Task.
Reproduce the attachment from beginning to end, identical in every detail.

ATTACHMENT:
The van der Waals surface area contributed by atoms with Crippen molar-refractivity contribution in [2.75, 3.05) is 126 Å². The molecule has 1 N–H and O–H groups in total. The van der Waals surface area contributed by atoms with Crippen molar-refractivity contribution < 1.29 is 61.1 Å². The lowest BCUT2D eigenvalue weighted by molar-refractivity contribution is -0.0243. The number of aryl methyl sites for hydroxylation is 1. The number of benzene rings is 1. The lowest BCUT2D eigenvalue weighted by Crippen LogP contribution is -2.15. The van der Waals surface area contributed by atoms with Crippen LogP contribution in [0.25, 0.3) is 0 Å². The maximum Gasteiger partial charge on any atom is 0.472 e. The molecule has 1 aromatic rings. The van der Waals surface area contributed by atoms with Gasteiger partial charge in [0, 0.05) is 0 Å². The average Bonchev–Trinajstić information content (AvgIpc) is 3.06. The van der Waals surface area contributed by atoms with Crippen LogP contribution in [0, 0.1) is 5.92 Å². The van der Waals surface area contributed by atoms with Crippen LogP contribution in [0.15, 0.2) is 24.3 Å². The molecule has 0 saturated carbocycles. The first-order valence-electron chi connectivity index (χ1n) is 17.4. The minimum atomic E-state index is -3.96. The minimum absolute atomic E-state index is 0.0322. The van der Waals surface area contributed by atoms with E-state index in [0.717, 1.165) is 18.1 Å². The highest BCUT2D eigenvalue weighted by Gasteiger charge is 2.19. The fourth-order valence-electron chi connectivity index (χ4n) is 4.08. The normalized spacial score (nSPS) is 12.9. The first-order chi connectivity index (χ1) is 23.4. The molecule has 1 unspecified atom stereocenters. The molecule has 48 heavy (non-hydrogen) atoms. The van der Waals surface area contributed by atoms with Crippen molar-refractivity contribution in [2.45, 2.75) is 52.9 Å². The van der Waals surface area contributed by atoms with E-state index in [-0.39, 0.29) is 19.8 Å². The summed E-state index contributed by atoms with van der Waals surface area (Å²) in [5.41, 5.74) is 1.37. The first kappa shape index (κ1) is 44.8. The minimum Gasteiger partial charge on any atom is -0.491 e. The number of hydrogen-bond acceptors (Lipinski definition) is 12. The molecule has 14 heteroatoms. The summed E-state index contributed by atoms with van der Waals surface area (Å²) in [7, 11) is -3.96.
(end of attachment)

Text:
The van der Waals surface area contributed by atoms with Crippen molar-refractivity contribution in [2.75, 3.05) is 126 Å². The molecule has 1 N–H and O–H groups in total. The van der Waals surface area contributed by atoms with Crippen molar-refractivity contribution < 1.29 is 61.1 Å². The lowest BCUT2D eigenvalue weighted by molar-refractivity contribution is -0.0243. The number of aryl methyl sites for hydroxylation is 1. The number of benzene rings is 1. The lowest BCUT2D eigenvalue weighted by Crippen LogP contribution is -2.15. The van der Waals surface area contributed by atoms with Crippen LogP contribution in [0.25, 0.3) is 0 Å². The maximum Gasteiger partial charge on any atom is 0.472 e. The molecule has 1 aromatic rings. The van der Waals surface area contributed by atoms with Gasteiger partial charge in [0, 0.05) is 0 Å². The average Bonchev–Trinajstić information content (AvgIpc) is 3.06. The van der Waals surface area contributed by atoms with Crippen LogP contribution in [0, 0.1) is 5.92 Å². The van der Waals surface area contributed by atoms with Crippen LogP contribution in [0.15, 0.2) is 24.3 Å². The molecule has 0 saturated carbocycles. The first-order valence-electron chi connectivity index (χ1n) is 17.4. The minimum atomic E-state index is -3.96. The minimum absolute atomic E-state index is 0.0322. The van der Waals surface area contributed by atoms with E-state index in [0.717, 1.165) is 18.1 Å². The highest BCUT2D eigenvalue weighted by Gasteiger charge is 2.19. The fourth-order valence-electron chi connectivity index (χ4n) is 4.08. The normalized spacial score (nSPS) is 12.9. The first-order chi connectivity index (χ1) is 23.4. The molecule has 1 unspecified atom stereocenters. The molecule has 48 heavy (non-hydrogen) atoms. The van der Waals surface area contributed by atoms with Crippen molar-refractivity contribution in [2.45, 2.75) is 52.9 Å². The van der Waals surface area contributed by atoms with E-state index in [-0.39, 0.29) is 19.8 Å². The summed E-state index contributed by atoms with van der Waals surface area (Å²) in [5.41, 5.74) is 1.37. The first kappa shape index (κ1) is 44.8. The minimum Gasteiger partial charge on any atom is -0.491 e. The number of hydrogen-bond acceptors (Lipinski definition) is 12. The molecule has 14 heteroatoms. The summed E-state index contributed by atoms with van der Waals surface area (Å²) in [7, 11) is -3.96.